The Rhode Island Economic Story

In the second paragraph of the following quotation we see why Rhode Island will find another bottom to hit as the rest of the country recovers economically (hopefully):

“With the exception of the tax proposals, I’m not sure what else has been put on the table,” [Department of Administration Director Gary Sasse] said. “If you don’t change our economic climate, deficits are going to get worse, and you’re not going to sustain the investment in services we’re currently making … I think if we make decisions now to position ourselves we could take a quantum step to improve our competitiveness.”
But Sasse’s position was largely drowned out yesterday by a chorus of opposition, which included an economist from the Federal Reserve Bank of Boston.

The article doesn’t explain the reason that a Boston bank VP was at the hearing, but it’s mainly the chorus that’s of interest — drowning out the soft-spoken voice attempting to explain that the various interest groups are going to lose the things that they’re seeking to protect if we don’t take action.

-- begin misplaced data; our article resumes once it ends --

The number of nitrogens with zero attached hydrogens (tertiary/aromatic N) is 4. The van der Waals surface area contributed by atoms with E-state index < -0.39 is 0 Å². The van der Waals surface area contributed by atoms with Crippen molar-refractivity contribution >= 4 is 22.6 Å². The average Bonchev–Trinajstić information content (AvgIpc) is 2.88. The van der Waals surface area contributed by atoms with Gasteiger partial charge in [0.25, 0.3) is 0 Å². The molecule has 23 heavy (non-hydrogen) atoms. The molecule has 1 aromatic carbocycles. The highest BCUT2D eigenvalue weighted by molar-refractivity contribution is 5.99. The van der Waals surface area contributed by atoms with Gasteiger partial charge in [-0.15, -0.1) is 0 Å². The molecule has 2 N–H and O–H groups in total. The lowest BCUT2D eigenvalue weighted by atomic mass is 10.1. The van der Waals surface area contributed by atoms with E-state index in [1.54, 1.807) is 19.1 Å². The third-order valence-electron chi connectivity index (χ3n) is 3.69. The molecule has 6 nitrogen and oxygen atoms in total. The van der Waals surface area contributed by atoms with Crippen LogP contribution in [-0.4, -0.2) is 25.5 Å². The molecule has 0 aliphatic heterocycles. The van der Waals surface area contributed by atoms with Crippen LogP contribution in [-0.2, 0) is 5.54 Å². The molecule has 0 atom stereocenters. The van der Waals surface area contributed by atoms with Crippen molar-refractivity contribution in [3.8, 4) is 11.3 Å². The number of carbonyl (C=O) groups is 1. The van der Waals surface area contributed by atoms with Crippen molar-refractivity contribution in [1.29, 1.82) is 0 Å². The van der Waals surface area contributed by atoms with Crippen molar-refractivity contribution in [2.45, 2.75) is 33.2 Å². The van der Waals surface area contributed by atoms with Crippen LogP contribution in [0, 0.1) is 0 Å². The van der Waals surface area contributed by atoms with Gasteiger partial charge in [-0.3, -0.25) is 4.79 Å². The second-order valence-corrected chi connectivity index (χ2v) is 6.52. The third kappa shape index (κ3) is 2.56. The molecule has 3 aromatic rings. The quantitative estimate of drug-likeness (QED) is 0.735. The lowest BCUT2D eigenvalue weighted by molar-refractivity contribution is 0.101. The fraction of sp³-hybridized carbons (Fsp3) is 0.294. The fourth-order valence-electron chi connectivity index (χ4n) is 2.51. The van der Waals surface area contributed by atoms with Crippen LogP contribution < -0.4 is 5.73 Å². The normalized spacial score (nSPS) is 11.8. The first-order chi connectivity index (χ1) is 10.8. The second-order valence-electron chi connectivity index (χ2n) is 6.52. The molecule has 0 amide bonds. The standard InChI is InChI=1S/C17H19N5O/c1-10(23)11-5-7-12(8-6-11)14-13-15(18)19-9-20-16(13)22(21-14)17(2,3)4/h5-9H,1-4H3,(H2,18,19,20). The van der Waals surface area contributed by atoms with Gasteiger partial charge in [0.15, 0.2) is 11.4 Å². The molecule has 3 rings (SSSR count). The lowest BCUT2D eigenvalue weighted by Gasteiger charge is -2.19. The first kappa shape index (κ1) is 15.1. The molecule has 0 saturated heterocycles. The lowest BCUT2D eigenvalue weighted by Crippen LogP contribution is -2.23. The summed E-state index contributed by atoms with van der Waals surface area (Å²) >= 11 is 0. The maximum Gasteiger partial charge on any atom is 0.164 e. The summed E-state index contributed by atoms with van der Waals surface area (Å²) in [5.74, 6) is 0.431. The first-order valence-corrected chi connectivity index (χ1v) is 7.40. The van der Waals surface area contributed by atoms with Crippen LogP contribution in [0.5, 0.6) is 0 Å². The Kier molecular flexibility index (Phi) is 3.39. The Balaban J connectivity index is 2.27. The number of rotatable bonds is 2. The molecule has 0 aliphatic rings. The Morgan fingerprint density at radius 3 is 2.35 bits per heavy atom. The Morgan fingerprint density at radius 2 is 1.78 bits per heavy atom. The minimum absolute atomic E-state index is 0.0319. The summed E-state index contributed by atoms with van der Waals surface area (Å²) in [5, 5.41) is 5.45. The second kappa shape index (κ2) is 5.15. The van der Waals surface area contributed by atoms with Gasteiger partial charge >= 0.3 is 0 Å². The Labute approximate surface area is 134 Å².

0 0 votes
Article Rating
Subscribe
Notify of
guest
2 Comments
Oldest
Newest Most Voted
Inline Feedbacks
View all comments
chuckR
chuckR
12 years ago

‘Critics blasted the governor’s plan as “radical” and “unthinkable,” while administration officials urged the General Assembly to muster the “political courage” to act in the best interests of a beleaguered state.’
There are no best interests of a state. It is a thing, not a person. No corporation has the right to life, liberty and the pursuit of happiness. No state has those rights either. Its time the GA acts in the best interests of the 90% of the PEOPLE who are not employees of the state or a local government. That may be unthinkable to the critics.

George
George
12 years ago

“Its time the GA acts in the best interests of the 90% of the PEOPLE who are not employees of the state or a local government.”
And that doesn’t begin with new taxes, fees or redistribution schemes!

Show your support for Anchor Rising with a 25-cent-per-day subscription.